We tend to ignore spaces, focusing, instead, on people and objects. But spaces are important. Think back to a time when you took a family photo only to discover an unattractive object in the background. Or the Zoom call, when, too late, you saw how a wall decoration made your head lopsided. In this post you’ll discover how noticing and drawing negative space can reveal a new perspective for your writing.
Artists are trained to notice spaces (we call them negative spaces) around and within the positive objects we’re drawing or photographing. These spaces add definition to the objects, aid accurate drawing, and contribute to the overall design of a work.
For this drawing exercise, you get to draw one of your favorite things–your coffee mugs! Choose two with different-shaped handles and study the negative spaces between the handles and the mugs. Look until you see each space as a shape; then draw the shapes on your paper, looking back and forth as needed.
Grab your sketchbook and try these three exercises, too. The more you try this, the more you’ll find your creative right brain kicking in and enjoying a new way to look carefully.
- Choose a flower, and study and draw the shape of the spaces between the petals.
- Choose a non-upholstered chair and study and draw the shapes of the spaces formed between its parts.
- Study your non-dominant hand and draw the spaces between your fingers.
Notice how every space is a little different and gives you more information about the positive shape you’re drawing. Remember, drawing is a skill that can be learned, and the goal isn’t to make pretty pictures or become an illustrator. The process of learning new ways of looking is to give you another tool for your writer’s toolbox. Like your other research, no one else needs to see it. Besides, who’s going to say your drawing of a space is wrong?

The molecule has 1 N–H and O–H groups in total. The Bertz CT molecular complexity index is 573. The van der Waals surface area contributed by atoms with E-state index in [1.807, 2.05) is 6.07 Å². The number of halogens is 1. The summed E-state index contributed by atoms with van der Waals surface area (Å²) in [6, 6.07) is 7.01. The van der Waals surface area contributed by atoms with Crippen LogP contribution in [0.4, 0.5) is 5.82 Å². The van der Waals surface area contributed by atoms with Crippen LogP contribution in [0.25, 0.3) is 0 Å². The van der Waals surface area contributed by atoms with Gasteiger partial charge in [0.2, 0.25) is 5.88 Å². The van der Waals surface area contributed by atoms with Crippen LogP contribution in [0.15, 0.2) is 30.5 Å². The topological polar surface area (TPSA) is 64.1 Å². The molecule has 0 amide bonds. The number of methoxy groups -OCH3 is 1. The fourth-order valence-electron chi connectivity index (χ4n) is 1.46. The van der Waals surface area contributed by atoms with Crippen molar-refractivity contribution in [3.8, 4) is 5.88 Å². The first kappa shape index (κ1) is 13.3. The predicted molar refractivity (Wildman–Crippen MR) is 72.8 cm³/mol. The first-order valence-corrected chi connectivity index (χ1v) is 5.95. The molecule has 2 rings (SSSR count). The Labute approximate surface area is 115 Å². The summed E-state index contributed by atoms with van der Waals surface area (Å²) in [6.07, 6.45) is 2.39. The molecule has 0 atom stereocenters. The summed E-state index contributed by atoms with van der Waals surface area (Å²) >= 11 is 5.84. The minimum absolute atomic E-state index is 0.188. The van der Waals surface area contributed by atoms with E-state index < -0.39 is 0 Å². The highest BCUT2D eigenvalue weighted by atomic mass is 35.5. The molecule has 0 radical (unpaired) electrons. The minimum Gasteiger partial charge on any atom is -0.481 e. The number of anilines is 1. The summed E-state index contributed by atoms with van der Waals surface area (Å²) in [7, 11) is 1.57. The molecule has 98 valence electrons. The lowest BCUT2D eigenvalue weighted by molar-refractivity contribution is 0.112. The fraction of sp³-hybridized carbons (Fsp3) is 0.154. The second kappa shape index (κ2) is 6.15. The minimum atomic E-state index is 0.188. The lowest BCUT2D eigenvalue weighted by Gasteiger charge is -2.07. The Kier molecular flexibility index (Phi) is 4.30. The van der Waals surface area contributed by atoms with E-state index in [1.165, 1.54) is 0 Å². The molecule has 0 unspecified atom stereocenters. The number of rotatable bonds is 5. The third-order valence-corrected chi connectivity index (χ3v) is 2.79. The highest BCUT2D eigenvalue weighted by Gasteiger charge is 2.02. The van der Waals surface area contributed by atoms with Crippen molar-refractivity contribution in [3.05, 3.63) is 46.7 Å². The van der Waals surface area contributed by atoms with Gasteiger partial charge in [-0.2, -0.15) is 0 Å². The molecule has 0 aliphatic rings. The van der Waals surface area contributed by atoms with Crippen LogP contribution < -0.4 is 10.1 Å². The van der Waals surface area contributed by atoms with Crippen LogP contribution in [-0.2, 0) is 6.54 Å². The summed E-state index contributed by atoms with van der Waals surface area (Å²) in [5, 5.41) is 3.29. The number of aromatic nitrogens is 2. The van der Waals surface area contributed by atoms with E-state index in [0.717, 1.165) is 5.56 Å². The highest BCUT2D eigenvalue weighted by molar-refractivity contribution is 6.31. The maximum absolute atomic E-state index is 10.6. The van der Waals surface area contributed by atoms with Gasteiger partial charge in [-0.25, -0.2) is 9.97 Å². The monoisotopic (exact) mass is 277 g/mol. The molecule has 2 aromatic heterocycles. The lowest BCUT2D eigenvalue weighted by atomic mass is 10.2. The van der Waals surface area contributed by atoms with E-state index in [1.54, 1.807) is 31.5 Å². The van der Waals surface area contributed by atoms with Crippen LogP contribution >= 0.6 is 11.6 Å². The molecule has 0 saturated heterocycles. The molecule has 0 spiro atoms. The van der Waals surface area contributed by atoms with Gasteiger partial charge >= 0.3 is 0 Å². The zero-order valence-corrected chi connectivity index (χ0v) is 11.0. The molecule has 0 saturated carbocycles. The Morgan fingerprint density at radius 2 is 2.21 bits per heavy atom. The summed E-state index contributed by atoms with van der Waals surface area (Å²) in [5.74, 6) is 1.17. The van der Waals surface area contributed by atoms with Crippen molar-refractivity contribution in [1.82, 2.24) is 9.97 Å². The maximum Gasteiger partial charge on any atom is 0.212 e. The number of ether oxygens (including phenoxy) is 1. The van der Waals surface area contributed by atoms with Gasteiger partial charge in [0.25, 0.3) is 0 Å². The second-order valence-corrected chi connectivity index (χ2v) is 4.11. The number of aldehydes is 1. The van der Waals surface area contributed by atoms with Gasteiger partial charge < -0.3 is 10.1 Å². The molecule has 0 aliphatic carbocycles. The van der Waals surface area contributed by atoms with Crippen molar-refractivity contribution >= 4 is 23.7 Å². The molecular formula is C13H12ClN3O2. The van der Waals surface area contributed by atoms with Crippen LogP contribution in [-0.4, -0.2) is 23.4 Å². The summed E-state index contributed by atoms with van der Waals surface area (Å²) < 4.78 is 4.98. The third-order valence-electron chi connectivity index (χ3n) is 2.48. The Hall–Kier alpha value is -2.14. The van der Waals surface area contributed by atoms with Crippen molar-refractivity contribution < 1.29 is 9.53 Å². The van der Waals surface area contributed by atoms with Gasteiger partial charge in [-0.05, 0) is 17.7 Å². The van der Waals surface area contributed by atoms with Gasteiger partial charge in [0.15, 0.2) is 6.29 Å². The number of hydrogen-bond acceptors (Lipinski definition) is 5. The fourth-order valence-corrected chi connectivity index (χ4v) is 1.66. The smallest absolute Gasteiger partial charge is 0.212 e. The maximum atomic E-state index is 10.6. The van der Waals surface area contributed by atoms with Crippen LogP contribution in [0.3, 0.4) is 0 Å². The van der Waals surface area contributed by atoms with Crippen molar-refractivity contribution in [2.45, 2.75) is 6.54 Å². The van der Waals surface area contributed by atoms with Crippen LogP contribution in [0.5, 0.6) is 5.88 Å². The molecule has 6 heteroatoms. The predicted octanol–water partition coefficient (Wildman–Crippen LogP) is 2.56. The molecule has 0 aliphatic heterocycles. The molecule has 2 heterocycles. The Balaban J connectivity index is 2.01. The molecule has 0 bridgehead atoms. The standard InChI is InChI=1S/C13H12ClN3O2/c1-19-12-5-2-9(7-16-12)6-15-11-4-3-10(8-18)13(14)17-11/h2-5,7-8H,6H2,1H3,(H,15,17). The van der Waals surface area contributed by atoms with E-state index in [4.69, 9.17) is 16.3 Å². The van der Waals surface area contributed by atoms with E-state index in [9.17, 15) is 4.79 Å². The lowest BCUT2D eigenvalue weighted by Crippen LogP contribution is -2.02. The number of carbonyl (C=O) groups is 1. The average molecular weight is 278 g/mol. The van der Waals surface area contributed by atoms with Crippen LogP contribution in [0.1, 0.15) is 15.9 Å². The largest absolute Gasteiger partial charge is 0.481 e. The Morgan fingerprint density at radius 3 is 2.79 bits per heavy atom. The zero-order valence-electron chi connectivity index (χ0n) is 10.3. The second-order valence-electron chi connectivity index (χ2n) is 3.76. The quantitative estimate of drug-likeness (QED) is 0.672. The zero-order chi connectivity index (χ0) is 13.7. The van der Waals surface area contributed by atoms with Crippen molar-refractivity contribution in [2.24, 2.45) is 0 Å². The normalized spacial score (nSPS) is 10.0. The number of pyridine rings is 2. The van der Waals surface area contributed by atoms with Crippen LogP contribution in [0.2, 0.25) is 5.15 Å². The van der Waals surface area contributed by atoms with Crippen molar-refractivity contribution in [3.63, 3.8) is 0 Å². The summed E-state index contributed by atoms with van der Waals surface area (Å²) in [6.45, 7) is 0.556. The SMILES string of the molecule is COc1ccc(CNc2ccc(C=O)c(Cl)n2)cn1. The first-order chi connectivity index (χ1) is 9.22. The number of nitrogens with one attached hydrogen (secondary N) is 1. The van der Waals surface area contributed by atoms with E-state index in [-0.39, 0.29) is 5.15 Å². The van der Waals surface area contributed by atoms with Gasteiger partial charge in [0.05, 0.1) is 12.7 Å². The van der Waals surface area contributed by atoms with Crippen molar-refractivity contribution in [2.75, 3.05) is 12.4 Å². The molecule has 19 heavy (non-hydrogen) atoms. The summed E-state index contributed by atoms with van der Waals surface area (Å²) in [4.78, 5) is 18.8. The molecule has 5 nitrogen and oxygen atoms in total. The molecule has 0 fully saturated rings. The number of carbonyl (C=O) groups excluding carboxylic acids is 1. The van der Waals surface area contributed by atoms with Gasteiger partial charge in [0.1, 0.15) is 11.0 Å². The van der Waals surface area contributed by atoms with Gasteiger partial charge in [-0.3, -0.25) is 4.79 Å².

What’s the positive effect for our writing?
Let’s say this is a scene from a story: a child has entered the kitchen, dropped her skates and jacket and tramped across the floor in her muddy boots to collapse at the table. Mom enters the room, and seeing the dropped jacket and muddy floor, places her hands on her hips. She leans forward, ready to scold.
In your writing you might describe the gestures—a child hunched over, a mother with arms akimbo. Or the details—tears rolling down a cheek, a frown on the mother’s face.
Spaces can also tell what’s happening. At first the space between the child and her mom is large, angular and filled with disapproval. But when the mother sees tears on the child’s face, she moves forward, closing and softening the space. She sits down and leans in to hear the story through the sobs—the knot in the skate laces, the frozen fingers, and worst of all, getting left behind.
When we’re angry we keep our distance, but when we want to be supportive, we move closer. We reach out to touch or hug and decrease the space even more. So when you describe the mother moving forward and sitting down, the reader can anticipate an understanding conversation. That contributes to a child’s grasp of an important comprehension skill—learning to anticipate what comes next in a story.
Or when you picture a scene in your story, think how some seemingly unimportant background object could be used to show mood or even the influence of an absent person. Sometimes a glance by a character at a grandmother’s hat hanging on a hook or a brother’s toys on the floor can reveal a little more back story without you having to go into a long explanation.
Looking at and drawing negative spaces reveals a new perspective for our writing, inspiring us to see scenes in whole new ways. It may help us encourage our readers to pause and think and become part of the story.
Stay tuned each 4th Monday for more posts to help you discover new paths to creativity.
Kathy O’Neill is an art teacher who loves to show everyone they can draw. Visit her website http://www.kathy-oneill.com/ to discover more about her writing and workshops, and her blog https://kathythepicturelady.wordpress.com/ for a Christian view of great art and related projects and devotions for children. Kathy’s goal is to engage children’s and adult’s hearts, hands and minds to discover God and their own creativity through art, history, and nature.